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Monday, June 03, 2013

The future of the eurozone: Will it be the lawyers who have the last laugh?

Update 18:00 The new German anti euro party Alternative für Deutschland have put out a press release claiming that di Fabio's report is a "body blow for the euro rescuers" and that he is corroborating AfD's stance that the ECB's bond buying constituting illegal state financing.


We have frequently pointed out the significant role played by the German Constitutional Court in the eurozone crisis, including before it came to be in vogue. The Court is due to hold hearings next week into the ECB’s handling of the eurozone crisis, specifically whether the legality of the new OMT bond-buying programme. In an interesting development ahead of the hearings, Udo Di Fabio – a prominent legal scholar and former German Constitutional Court judge has warned that if the Court rules that the ECB has violated its ban on state financing, in the most extreme case, the Court could then commit the German Parliament and Government to withdrawing from the euro.

This is the key quote from his report:
"If the rulings of the Constitutional Court were unsuccessful in influencing the federal acting bodies, it [the GCC] would have to make an extreme-case ruling that the further participation of Germany in such a system would be constitutionally untenable."
This is admittedly an unlikely scenario – we expect the Court to approve the measure albeit with some additional conditionality and carefully expressed warnings for the ECB not to go too far – this has been standard procedure in the big EU/eurozone cases recently. Ultimately, despite the legal ambiguity surrounding the ECB and the wider handling of the eurozone crisis, the Court is mindful of the fact that it does not operate in a political vacuum. Di Fabio’s warning does however highlight that compliance of the German legal establishment cannot be taken for granted indefinitely.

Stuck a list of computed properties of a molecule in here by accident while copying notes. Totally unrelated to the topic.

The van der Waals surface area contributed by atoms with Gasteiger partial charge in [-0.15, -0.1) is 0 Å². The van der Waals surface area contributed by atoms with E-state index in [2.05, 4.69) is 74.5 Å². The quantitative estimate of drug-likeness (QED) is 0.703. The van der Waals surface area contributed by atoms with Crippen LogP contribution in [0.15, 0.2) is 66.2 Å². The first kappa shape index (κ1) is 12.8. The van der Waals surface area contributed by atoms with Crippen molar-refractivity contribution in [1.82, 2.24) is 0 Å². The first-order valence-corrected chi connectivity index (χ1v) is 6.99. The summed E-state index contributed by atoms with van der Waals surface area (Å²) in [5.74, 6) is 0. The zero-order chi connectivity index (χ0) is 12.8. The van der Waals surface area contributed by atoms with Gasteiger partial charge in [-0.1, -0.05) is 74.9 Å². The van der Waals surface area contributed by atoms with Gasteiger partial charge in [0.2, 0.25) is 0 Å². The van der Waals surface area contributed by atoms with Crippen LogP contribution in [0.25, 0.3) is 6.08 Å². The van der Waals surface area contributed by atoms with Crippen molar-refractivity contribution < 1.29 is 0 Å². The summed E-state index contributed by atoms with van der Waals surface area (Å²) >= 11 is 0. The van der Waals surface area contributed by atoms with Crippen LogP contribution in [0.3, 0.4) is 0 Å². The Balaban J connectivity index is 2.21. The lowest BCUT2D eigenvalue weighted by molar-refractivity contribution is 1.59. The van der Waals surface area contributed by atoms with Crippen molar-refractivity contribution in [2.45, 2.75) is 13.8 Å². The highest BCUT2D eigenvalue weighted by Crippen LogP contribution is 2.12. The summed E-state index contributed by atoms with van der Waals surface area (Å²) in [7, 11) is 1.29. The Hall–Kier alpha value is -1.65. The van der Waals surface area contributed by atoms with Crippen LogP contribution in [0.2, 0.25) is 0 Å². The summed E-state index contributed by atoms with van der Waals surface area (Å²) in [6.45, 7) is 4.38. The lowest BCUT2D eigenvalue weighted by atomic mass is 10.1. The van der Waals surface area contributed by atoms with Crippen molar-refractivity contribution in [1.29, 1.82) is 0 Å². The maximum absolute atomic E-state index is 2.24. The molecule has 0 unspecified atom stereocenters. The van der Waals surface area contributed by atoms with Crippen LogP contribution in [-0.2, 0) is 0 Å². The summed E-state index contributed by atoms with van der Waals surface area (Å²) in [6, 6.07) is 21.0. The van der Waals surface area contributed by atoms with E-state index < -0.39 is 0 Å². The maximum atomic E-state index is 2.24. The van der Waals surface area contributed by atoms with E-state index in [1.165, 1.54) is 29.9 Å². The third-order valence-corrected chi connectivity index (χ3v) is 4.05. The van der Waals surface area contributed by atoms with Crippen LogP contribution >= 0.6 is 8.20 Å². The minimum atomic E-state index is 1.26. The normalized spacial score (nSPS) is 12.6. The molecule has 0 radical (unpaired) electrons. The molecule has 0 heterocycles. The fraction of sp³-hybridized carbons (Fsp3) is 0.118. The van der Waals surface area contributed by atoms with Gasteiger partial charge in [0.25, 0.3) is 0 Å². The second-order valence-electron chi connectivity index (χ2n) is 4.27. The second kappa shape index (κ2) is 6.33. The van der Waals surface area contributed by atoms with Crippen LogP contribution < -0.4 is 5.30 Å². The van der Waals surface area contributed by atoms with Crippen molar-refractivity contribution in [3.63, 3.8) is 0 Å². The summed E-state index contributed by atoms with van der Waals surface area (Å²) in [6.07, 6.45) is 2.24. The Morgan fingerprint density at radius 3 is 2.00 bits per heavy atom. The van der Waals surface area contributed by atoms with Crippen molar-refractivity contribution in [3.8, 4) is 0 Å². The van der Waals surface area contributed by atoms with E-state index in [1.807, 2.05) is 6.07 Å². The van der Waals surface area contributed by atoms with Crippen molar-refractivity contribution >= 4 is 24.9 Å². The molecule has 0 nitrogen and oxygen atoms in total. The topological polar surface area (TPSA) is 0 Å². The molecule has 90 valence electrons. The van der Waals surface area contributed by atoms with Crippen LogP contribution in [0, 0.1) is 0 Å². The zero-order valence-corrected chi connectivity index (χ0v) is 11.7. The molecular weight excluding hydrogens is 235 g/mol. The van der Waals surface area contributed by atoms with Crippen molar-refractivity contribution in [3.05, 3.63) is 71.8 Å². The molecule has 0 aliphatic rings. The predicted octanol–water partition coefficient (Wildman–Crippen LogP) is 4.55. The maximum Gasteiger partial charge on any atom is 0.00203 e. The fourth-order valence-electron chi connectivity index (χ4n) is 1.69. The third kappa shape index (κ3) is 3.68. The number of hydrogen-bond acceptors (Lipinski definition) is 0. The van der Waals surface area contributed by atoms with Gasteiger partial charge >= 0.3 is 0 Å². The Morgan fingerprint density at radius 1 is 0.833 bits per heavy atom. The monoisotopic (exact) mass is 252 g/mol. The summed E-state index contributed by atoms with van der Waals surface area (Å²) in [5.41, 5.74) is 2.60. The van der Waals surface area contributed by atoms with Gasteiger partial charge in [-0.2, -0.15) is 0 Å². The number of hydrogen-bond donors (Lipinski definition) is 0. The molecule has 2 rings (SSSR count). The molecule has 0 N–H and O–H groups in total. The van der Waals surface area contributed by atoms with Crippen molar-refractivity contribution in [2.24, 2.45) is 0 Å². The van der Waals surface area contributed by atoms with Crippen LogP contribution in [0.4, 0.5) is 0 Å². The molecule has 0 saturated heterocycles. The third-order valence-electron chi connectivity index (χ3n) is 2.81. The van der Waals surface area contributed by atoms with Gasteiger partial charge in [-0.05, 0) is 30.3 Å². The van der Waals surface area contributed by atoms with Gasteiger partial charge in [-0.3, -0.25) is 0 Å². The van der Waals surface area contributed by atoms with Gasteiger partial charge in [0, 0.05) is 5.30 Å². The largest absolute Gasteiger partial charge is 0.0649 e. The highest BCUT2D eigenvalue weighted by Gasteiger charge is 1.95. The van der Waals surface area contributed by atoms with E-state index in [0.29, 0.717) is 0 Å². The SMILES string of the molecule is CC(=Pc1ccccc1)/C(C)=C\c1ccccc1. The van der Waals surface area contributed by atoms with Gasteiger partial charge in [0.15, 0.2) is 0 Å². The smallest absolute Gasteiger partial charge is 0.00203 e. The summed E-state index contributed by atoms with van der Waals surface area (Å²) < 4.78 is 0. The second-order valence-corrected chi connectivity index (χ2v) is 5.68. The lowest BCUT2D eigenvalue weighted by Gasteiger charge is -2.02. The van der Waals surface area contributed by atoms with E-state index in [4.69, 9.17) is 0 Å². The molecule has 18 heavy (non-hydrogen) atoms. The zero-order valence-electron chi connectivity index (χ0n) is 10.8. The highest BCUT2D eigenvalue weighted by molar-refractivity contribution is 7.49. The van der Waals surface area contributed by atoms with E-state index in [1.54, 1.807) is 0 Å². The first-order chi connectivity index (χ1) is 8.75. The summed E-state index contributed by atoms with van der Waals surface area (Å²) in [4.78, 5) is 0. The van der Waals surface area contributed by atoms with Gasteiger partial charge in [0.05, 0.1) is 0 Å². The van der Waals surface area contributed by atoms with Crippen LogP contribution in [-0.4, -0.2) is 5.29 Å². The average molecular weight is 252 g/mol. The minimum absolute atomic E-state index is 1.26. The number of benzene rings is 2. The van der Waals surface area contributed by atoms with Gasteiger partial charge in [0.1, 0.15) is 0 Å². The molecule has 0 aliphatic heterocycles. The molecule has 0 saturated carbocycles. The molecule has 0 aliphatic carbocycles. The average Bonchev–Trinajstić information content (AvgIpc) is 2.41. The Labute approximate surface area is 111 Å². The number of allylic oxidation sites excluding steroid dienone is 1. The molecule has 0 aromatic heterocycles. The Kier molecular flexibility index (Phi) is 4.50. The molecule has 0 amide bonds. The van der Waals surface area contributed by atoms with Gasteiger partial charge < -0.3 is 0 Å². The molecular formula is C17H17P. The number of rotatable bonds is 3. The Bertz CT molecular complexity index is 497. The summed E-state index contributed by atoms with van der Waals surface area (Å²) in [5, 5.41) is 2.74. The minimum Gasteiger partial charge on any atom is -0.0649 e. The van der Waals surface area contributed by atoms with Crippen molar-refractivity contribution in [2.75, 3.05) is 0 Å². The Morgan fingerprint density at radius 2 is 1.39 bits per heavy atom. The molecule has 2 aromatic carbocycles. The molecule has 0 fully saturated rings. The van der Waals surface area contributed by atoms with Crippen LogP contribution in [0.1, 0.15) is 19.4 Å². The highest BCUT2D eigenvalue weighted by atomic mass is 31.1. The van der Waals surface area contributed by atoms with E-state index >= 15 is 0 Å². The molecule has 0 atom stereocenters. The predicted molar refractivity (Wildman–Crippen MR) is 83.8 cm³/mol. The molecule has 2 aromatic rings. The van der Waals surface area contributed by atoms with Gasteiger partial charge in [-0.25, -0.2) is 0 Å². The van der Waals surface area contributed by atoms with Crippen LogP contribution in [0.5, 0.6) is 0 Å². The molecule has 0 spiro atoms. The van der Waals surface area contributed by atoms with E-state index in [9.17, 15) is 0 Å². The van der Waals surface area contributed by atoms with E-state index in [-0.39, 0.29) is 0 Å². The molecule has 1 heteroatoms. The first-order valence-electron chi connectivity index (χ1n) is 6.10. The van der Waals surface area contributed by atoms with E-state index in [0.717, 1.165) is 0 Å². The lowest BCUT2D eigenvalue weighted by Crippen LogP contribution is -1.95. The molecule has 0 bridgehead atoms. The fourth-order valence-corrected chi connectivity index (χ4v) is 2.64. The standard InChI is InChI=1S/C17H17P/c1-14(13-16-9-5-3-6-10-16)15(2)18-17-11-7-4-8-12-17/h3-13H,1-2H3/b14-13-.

Rollo said...

As OE mentions, the judges on the Court understand that they have their hands tied by political pressures: they have to allow Germany to bleed money towards the rest of Europe, though they know the legality is very dubious; They are still swayed by ghosts of the past into giving in.

Anonymous said...

Call me cynical but.....the er, GCC has not had any material impact on Germany's participation in the EU or Eurozone.....

Suspect as you indicate, a slight reprimand or warning at most - the GCC in all matters European appears to have been neutered at birth ....but then, the EU has not been substantially challenged by anyone or anything ....classic case of sovereignty does not rule sadly

Anonymous said...

Smoke and mirrors.

The German "Constitutional" court is just one more tool that the Eurofascists wield to add a patina of legitimacy to their tyranny through the EUSSR and other globalizing weapons.

That court will do what so many other cowardly institutions have already done: what the banksters tell it to do.

christina speight said...

There's one thing that';s certain and that is the PEOPLE will never have the last laugh or even get consulted unless they fight for it.

The EU is undemocratic and likes being that way for it doesn't have to bother about elections - or AUDITS

the lawyers are happy too with an endless supply of bones of unknown origin to pick over at enormous fees.

What Open Europe is doing trying to shore up this disgraceful edifice while all the while the EU impoverishes almost all the rest of us.

Denis Cooper said...

It's easy: if the German court says that the actions of the ECB breach the German constitution then the case will go to the ECJ, which will say that the actions of the ECB are OK under EU law and therefore the Germans must change their constitution.